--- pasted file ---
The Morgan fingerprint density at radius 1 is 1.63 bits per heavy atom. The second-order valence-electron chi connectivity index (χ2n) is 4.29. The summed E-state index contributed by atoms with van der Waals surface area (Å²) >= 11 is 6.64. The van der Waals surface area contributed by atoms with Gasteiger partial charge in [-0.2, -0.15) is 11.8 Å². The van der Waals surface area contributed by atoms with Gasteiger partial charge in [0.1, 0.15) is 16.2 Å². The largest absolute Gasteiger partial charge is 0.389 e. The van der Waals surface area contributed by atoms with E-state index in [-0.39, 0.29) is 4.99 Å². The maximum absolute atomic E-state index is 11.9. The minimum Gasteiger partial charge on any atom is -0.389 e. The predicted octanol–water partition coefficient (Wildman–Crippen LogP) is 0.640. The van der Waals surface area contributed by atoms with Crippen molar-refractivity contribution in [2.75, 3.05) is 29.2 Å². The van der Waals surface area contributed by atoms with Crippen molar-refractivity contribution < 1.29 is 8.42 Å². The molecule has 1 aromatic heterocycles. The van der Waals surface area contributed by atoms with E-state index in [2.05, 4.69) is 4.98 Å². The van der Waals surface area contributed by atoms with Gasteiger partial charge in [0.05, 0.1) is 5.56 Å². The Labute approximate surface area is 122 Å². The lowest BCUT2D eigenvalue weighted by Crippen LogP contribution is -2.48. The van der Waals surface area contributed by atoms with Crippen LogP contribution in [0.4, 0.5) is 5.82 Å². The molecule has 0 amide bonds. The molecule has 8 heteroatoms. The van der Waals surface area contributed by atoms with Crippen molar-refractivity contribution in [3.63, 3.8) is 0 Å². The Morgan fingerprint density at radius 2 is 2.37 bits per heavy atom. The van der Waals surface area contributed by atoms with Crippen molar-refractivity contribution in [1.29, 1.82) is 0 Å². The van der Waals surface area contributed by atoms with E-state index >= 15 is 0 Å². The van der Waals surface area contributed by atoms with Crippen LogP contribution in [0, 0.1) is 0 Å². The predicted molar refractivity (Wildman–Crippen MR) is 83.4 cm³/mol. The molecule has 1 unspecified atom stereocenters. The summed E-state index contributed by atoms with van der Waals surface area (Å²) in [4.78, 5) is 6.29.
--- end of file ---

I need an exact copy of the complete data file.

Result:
The Morgan fingerprint density at radius 1 is 1.63 bits per heavy atom. The second-order valence-electron chi connectivity index (χ2n) is 4.29. The summed E-state index contributed by atoms with van der Waals surface area (Å²) >= 11 is 6.64. The van der Waals surface area contributed by atoms with Gasteiger partial charge in [-0.2, -0.15) is 11.8 Å². The van der Waals surface area contributed by atoms with Gasteiger partial charge in [0.1, 0.15) is 16.2 Å². The largest absolute Gasteiger partial charge is 0.389 e. The van der Waals surface area contributed by atoms with E-state index in [-0.39, 0.29) is 4.99 Å². The maximum absolute atomic E-state index is 11.9. The minimum Gasteiger partial charge on any atom is -0.389 e. The predicted octanol–water partition coefficient (Wildman–Crippen LogP) is 0.640. The van der Waals surface area contributed by atoms with Crippen molar-refractivity contribution in [2.75, 3.05) is 29.2 Å². The van der Waals surface area contributed by atoms with Crippen molar-refractivity contribution < 1.29 is 8.42 Å². The molecule has 1 aromatic heterocycles. The van der Waals surface area contributed by atoms with E-state index in [2.05, 4.69) is 4.98 Å². The van der Waals surface area contributed by atoms with Gasteiger partial charge in [0.05, 0.1) is 5.56 Å². The Labute approximate surface area is 122 Å². The lowest BCUT2D eigenvalue weighted by Crippen LogP contribution is -2.48. The van der Waals surface area contributed by atoms with Crippen LogP contribution in [0.4, 0.5) is 5.82 Å². The molecule has 0 amide bonds. The molecule has 8 heteroatoms. The van der Waals surface area contributed by atoms with Crippen molar-refractivity contribution in [3.63, 3.8) is 0 Å². The Morgan fingerprint density at radius 2 is 2.37 bits per heavy atom. The van der Waals surface area contributed by atoms with Crippen molar-refractivity contribution in [1.29, 1.82) is 0 Å². The van der Waals surface area contributed by atoms with E-state index >= 15 is 0 Å². The van der Waals surface area contributed by atoms with Crippen LogP contribution in [0, 0.1) is 0 Å². The predicted molar refractivity (Wildman–Crippen MR) is 83.4 cm³/mol. The molecule has 1 unspecified atom stereocenters. The summed E-state index contributed by atoms with van der Waals surface area (Å²) in [4.78, 5) is 6.29.